Underlying the idea virus world is often self-interest.  People will spread ideas if it puts them on the cutting edge, or profits them some way, including the benefit they get from helping someone else, or just makes them feel smart or show themselves as well informed.

You have to create an idea that one specific target market will get very excited an passionate about – “Target your Hive”. Trying to appeal to everyone will fail.

Idea-viruses have a life cycle: use it to extend the reach, or ignore it at your peril.

IMPORTANT: Idea-viruses abhor a vacuum: if your idea does not attach to something, someone else’s will, AND it will be twice as difficult to replace the ideavirus that has already occupied the place you want to be.

Viral ideas must be Smooth: they spread easily. A few words or a click of the mouse are ideal

Velocity: How fast an idea spreads.  If it is not fast enough, the idea will die.

Sneezers: Those special people who have an extra ability to really spread ideas: Bloggers, talk shoe hosts, people whose opinion is trusted.   Knowing and using sneezers is key to success.  There are powerful sneezers, promiscuous sneezers, and affiliates, who sneeze for money.

As pointed out in the “Tipping Point”, there are “Promiscuous Sneezers” – those who spread a lot of ideas quite readily.  These are important people to target.

True Viral Marketing means the product is the message: Hotmail or a Smart Car.

Fill your web site and marketing materials with tools that make it easy for people to spread your idea.

When it comes to digital content, and a lot of products or ideas, giving it away can help the ideavirus start to spread.

Get Permission to fully leverage your marketing message over time

Book Summary: The Long Tail – The New Economics of Culture and Commerce

Why the Future of Business is Selling More of Less

By Chris AndersonThe Long Tail pic

More selection, capsule and more individualized selection are key trends of our internet age.  “The Long Tail” refers to that part of the market where the quantities sold are small, but the overall numbers are very large, and targeted and promoted correctly, they are potentially very profitable, and less competitive.  Gone are the distribution and marketing bottlenecks of yester-millennium.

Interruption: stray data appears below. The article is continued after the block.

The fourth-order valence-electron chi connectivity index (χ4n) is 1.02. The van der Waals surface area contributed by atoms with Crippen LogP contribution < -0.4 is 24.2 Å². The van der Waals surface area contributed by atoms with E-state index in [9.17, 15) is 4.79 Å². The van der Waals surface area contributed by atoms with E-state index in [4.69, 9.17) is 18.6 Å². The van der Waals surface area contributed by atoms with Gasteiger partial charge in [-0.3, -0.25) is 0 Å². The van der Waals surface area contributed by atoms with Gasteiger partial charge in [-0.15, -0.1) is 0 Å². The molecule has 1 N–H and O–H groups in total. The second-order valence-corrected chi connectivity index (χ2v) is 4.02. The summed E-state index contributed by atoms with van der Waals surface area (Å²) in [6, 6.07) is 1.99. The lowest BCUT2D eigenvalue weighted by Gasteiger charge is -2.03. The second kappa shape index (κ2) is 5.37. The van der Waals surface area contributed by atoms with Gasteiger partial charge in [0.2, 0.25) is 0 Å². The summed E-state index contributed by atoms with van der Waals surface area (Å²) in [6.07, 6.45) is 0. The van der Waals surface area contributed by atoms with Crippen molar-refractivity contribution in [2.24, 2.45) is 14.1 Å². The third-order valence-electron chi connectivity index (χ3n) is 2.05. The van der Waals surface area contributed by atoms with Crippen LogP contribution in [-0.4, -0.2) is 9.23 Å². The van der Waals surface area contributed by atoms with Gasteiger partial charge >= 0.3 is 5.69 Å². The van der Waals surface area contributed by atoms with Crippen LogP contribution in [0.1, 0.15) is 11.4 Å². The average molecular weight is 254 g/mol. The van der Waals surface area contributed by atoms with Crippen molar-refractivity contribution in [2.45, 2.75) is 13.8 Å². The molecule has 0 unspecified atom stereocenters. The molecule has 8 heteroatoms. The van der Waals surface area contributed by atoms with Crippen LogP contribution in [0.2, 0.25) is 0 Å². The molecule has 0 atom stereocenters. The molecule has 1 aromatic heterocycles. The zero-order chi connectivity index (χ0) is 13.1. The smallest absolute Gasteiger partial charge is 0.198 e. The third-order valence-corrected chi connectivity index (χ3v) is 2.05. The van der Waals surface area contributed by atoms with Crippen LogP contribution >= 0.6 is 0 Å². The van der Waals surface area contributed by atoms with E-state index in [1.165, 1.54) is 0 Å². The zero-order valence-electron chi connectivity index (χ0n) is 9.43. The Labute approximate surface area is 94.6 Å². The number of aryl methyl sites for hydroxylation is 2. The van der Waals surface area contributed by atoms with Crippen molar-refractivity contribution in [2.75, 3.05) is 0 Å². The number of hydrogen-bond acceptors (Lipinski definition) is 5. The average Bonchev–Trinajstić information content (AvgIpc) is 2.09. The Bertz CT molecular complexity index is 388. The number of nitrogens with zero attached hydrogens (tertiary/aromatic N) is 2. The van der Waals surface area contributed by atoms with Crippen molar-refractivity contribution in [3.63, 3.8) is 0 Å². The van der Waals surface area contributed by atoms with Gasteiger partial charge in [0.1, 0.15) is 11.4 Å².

[Graphically, this is the y=x-1 shaped graph from the Cartesian Plane we all loved in high school]

Companies like Amazon (Books) Rhapsody (music) and Google (Advertising) are stars of the long tail world, becoming incredibly effective at micro-targeting their products and earning millions or billions selling what would otherwise not be available without the minimal ‘stocking’ and advertising costs that the online world offers.

To who remembers the days of only three American (and 2 Canadian) TV networks anyone familiar with Amazon or buying music online, the concept does not, on the surface, need a lot of explaining, but for the first few chapters, we seem to get the concept explained over and over again in different ways: The “Hit” is fading, the world of a thousand niches is here.

Soon, however, Anderson gets into more detail and strategy – stuff we can use:


Filters” – whether automated or through peer review/social networking are essential in making the long tail world work.  They are key in helping “long tail” consumers find the product they want through the huge selection available to them – cutting down the “Signal to Noise” ratio.

Viral Marketing is a key part of marketing to the long tail – and the “wisdom of crowds” has a lot of relevance here.

The old marketing and retail 80-20 “rule” is all but dead in any market that adapts to the long tail.

There is the interesting note on the “Long tail of time” where “Today’s Hit is tomorrow’s niche”.

The Long Tail effects on culture: News, Television, movies, etc. are only beginning to be felt

The Imperatives of a long tail business: Make everything available, and help me find it.

One price, distribution method, or product does NOT fit all.  Offer choice.

Point to Ponder: Economics is, at its very roots, the study of scarcity.  However, when marginal inventory, distribution, and product costs approach zero, where does that leave 230 years of economic study?